Illustration by Carmen Li.
I had spent all week reading Locke – a seminal political philosopher, icon of liberalism, purveyor of the social contract. I was ready. I raised my arm. But then, without forewarning, another guy jumped into the conversation, and I wavered. My arm sunk back down by my side. I tried to interject, but could never seem to make myself loud enough.
We were discussing the social contract, where Locke noted the connections and concessions men must make in order to form a society. In that moment, it seemed to me that men were more equipped to have opinions on such a contract. Their thoughts seemed more legitimate than my own. Their prominence in academia, in history, in Locke’s political theory, extended to the 21st century classroom I found myself sitting in. History, and the study of history, made them the actors, the agents. I was relegated to the sidelines. This was exacerbated even more in our Euro-centric curriculums; as a woman of color, I was more absent from history, from the textbooks and classrooms in which I spent much of my time – and deliberately so.
The moment I found the determination to speak, I found all eyes looking at me. The sound in the classroom dropped into bewildered silence, as if scandalized by my very act of emitting noise, of occupying space. Locke had relegated a certain role to me, and to have stepped out of this role, even now, was for me to own space that didn’t belong to me. I was an illegal alien, in both history and our discussion group.
And I felt that way – hyperaware of my marginalization. I was the embodiment of imposter syndrome, feeling that my participation in this class, my knowledge of Locke in the first place, was all some lucky fluke, some great cosmic mishap or prank. Sure, some of this could be attributed to natural shyness or introversion, but some of it was how I had internalized these very roles that were prescribed to me. I was speaking out of turn. I was ashamed of speaking out of turn, and owning space that I felt did not belong to me.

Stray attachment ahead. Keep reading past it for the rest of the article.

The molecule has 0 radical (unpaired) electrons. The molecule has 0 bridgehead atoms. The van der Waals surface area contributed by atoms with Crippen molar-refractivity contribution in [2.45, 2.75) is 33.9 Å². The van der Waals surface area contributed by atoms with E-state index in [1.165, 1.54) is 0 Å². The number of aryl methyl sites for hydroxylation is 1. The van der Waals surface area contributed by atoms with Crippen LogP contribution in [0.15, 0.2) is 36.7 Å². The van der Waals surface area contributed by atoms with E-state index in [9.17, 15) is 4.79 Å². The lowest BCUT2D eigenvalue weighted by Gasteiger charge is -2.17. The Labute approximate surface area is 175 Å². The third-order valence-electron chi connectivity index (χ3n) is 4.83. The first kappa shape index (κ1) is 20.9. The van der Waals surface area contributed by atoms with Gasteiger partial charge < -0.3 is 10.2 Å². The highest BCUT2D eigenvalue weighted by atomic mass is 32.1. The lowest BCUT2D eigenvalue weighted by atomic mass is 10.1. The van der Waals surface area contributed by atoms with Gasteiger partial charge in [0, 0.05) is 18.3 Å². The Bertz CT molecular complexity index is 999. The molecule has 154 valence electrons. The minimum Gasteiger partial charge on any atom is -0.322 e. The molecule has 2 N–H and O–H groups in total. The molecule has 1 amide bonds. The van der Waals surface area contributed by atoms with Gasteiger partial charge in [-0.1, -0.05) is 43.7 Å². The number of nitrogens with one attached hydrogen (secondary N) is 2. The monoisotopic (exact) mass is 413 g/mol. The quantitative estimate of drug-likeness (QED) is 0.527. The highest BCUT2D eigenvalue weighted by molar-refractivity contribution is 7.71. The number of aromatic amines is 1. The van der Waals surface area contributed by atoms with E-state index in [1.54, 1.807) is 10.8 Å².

Studies at Harvard ratify that such a trend was not unique to me, and hence not unique to my personality characteristics. Women on average speak for shorter amounts of time than men. James and Drakich account for this disparity in terms of status. Those assigned a higher status in that given situation will speak for longer. In a classroom focusing on a white and male dominated history, it seemed obvious that white men were attributed more status.
But that’s not the point — it’s not only about how men expect to dominate conversation. My issue is that we are the ones allotting them this status, because of how we have unconsciously listened to this history. It’s about how my personality characteristics, and my expectations of myself, are inherently shaped by sexist standards. I legitimately felt like I did not know as much about the topic of conversation, so I decided, of my own volition, to speak softer, and less. I judged myself because I had internalized that rhetoric over countless instances in life.
From seeing fewer women occupy crowds, cabinets, meetings, panel discussions, and movies, to reading less female writers for class, I had internalized that disparity as the norm. I read “men” as a word encompassing both women and men, because that is what the norm is. And when the very texts I read and the media I learned from had given me this vocabulary, how could I help but think and act in such particular terms?
Language is incredibly powerful in the messages we formulate, as the means through which we understand our world and ourselves. When the language we learn and use is exclusionary, we in turn perceive the world through an exclusionary lens. We women learn to see ourselves as intruders, aliens, obtrusive.
The patriarchy exists beyond overt wage gaps and glass ceilings. It manifests itself in the very way I perceive myself, and the others around me. It manifests itself in the things we learn and the roles we have given ourselves. It insidiously hides in the tiny worries I have over the course of a day, dampening my self-image, and my ability to open my mouth – to speak.